1510 words - 6 pages The Ego and Despair in Ordinary People   Ordinary People by Judith Guest is the story of a dysfunctional family who relate to one another through a series of extensive defense mechanisms, i.e. an unconscious process whereby reality is distorted to reduce or prevent anxiety. The book opens with seventeen year old Conrad, son of upper middle-class Beth and Calvin Jarrett, home after eight months in a psychiatric hospital, there

Race and Social Identity in On the Road and The Reivers

2277 words - 9 pages Race and Social Identity in On the Road and The Reivers      Whether around a group of friends or among total strangers, many people feel compelled to act in certain ways to please those around them; this part of our identity is labeled conveniently as social identity. A social identity can sometimes be very close to one's personal identity, but the differences between the two is caused by social pressures and obligations, and the extent

Jack Kerouac’s On The Road - A Memorable Journey

795 words - 3 pages A Memorable Journey  Jack Kerouac's exhuberant novel, On the Road, follows a group of restless young friends criss-crossing America in second-hand cars while finding their 'kicks' in jazz, girls, drugs, and intense conversations about love, poetry, and serenity. Exposing the underground Beat lifestyle of the 1950's, Kerouac celebrates the defiance of a generation chasing the freedom promised by the American Dream while committing themselves

Literary Motifs in Hawthorne's Young Goodman Brown

1849 words - 7 pages Literary Motifs in “Young Goodman Brown”           A literary motif “is a conspicuous element, such as a type of incident, device, reference, or formula, which occurs frequently in works of literature” (Abrams 169). Incredibly, this one tale, “Young Goodman Brown” by Nathaniel Hawthorne, contains an array of familiar literary motifs (Axelrod 337).   First of all, the tale involves the common motif of a journey in quest of

Self-Damnation in Oedipus the King

1338 words - 5 pages Self-Damnation in Oedipus Rex (the King)      Sophocles' play Oedipus Rex (the King) is a tragic tale of fate and hubris. At first glance, it seems that the terrible fates of the main characters are merely the doings of mischievous or cruel gods. That Laios should die at the hands of his unknowing son, that Jocaste should later marry that son to commit the crime of incest, and that Oedipus, the son, should be the actor in both crimes all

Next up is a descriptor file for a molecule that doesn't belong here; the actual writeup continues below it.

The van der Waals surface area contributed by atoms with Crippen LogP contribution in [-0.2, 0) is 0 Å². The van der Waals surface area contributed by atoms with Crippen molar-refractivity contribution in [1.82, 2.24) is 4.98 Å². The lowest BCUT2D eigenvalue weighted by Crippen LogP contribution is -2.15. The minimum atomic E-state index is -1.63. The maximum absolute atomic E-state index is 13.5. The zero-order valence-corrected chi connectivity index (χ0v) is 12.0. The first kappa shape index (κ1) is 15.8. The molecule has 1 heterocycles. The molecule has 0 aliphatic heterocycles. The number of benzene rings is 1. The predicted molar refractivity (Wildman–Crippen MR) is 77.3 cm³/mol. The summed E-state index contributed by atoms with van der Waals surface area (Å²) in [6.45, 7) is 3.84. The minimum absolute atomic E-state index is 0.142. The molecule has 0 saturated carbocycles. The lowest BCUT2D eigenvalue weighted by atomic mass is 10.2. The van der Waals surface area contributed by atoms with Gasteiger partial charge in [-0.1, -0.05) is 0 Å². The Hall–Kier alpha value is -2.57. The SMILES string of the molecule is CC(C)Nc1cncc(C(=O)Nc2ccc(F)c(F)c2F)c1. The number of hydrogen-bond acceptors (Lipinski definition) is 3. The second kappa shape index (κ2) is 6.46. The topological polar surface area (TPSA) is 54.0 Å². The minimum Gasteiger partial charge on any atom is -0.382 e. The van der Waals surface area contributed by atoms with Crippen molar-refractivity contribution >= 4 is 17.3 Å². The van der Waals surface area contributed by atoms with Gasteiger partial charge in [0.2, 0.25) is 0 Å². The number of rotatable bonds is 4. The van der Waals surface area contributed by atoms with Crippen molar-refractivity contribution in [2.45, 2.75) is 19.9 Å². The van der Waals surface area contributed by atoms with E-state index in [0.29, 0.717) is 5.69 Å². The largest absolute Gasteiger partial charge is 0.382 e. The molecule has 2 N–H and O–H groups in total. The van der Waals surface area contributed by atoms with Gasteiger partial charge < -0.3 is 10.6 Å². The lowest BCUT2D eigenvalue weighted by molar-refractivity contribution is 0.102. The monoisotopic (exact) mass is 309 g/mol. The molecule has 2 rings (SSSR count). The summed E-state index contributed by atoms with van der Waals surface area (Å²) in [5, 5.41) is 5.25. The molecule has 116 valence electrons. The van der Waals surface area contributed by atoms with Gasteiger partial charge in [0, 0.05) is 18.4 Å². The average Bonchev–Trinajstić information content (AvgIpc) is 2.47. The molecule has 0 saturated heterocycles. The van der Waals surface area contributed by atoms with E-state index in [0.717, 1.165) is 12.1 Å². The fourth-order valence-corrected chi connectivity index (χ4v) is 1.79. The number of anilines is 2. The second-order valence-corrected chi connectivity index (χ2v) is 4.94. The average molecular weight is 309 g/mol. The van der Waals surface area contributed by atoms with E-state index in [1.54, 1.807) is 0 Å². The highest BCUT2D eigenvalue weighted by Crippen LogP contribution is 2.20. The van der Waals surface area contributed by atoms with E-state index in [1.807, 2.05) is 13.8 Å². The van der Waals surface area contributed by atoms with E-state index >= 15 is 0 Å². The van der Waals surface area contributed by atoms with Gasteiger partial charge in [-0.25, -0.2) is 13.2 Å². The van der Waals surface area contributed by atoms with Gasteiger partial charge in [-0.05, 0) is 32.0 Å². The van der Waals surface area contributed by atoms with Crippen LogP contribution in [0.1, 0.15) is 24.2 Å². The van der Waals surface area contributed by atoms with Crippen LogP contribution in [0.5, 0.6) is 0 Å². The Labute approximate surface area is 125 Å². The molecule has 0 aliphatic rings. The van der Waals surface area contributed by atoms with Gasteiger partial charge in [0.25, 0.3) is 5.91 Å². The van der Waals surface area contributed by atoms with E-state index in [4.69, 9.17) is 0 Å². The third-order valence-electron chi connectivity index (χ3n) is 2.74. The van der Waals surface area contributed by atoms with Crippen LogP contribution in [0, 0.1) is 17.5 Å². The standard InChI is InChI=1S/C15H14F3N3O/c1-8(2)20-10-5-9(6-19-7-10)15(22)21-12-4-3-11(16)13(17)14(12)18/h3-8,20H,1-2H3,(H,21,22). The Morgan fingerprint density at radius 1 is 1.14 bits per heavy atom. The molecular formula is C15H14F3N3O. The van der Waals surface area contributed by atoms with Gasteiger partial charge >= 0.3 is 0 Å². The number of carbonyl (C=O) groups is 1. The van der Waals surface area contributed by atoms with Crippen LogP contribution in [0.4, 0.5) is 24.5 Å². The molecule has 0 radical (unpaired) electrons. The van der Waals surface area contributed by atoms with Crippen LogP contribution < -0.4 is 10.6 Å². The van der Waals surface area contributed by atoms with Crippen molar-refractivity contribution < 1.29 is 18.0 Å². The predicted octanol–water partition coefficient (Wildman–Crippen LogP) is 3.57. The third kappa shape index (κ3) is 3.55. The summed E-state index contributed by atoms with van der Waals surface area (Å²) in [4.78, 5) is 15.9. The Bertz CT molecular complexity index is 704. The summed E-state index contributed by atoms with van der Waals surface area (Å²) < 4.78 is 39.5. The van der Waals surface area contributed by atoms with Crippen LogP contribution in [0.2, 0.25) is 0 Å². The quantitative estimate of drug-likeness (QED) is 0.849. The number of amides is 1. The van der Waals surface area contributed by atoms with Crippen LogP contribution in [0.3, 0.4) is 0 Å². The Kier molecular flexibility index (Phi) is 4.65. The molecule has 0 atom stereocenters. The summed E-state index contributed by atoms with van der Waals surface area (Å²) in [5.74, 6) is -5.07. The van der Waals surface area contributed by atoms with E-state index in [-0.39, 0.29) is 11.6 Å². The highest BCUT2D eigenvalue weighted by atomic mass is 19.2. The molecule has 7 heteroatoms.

Freud, Incest, Murder, and Oedipus the King

1366 words - 5 pages Freud, Incest, Murder, and Oedipus Rex (the King)      A Freudian analysis of Sophocles' Oedipus Rex (the King) would show that Oedipus truly contained an incestuous nature. This was revealed not only by Oedipus' marriage to his own mother, by whom he had children, but also by his irrational preference for his daughters, Antigone and Ismene. While the attention he showered to his daughters was profound and sexually tinged, he dismissed his

Comparing The Infernal Machine and Oedipus Rex

1451 words - 6 pages Comparing The Infernal Machine and Oedipus Rex (the King)     The myth of Oedipus’s incest and parricide has been retold many different times. The basic story line has remained the same. Oedipus leaves Corinth to try to escape a fate of incest and parricide. After he leaving the city, he ends up saving Thebes from the Sphinx, becoming king of the city and in the process fulfilling the prophecy. The character of Oedipus changes in each play

Similar Essays

Nasa's Contribution To Technological Advances On Earth

3572 words - 14 pages they use attractive water hyacinths. The way the system works is protein-rich water hyacinths are cultivated for use as purifiers in sewage lagoons. They are grown in ponds and gathered for use in a reverse osmosis unit. Waste is passed through a pretreatment facility before reaching the lagoon, where the water is then purified (Baker, 2000, p. 57).      This next invention can be used for the environment but can also be used in consumer

The Lost Identitiy Of Othello Essay

1136 words - 5 pages The Lost Identitiy of Othello   Othello's identity in the Venetian society is his role as "the Moor". Few people use his real name when talking about him. When speaking the given quote, Othello is telling the Venetians how he won Desdemona's heart by telling her the story of his life, and he now retells it to the Venetians. This tale-telling is a way of employing the linguistic system to reshape for himself a new identity with more

The Personality Of Othello Essay

1026 words - 4 pages The Personality of Othello     Othello’s speech to Brabantio and the Duke in Act 1, Scene 3 is of major importance in describing Othello’s personality. This long speech, found in lines 149 to 196, shows Othello for the first time as a person with depth and less as a soldier. This speech is important to the book as a whole because it is a testimony to the strength of the love between Othello and Desdemona, which will later play a major role

Act Iv Of Othello: Foreshadowing Tragedy

1245 words - 5 pages In Act 4, Scene 2 of Shakespeare's Othello, imagery and other stylistic devices are used in lines 48-74 to develop the lack of communication between Othello and Desdemona. This passage foreshadows tragedy, as it illustrates that Othello no longer trusts his wife. It is apparent that Iago's plan will be a success.   Othello begins hyperbolically: "Heaven truly knows that thou art false as hell." This also contains two antithetical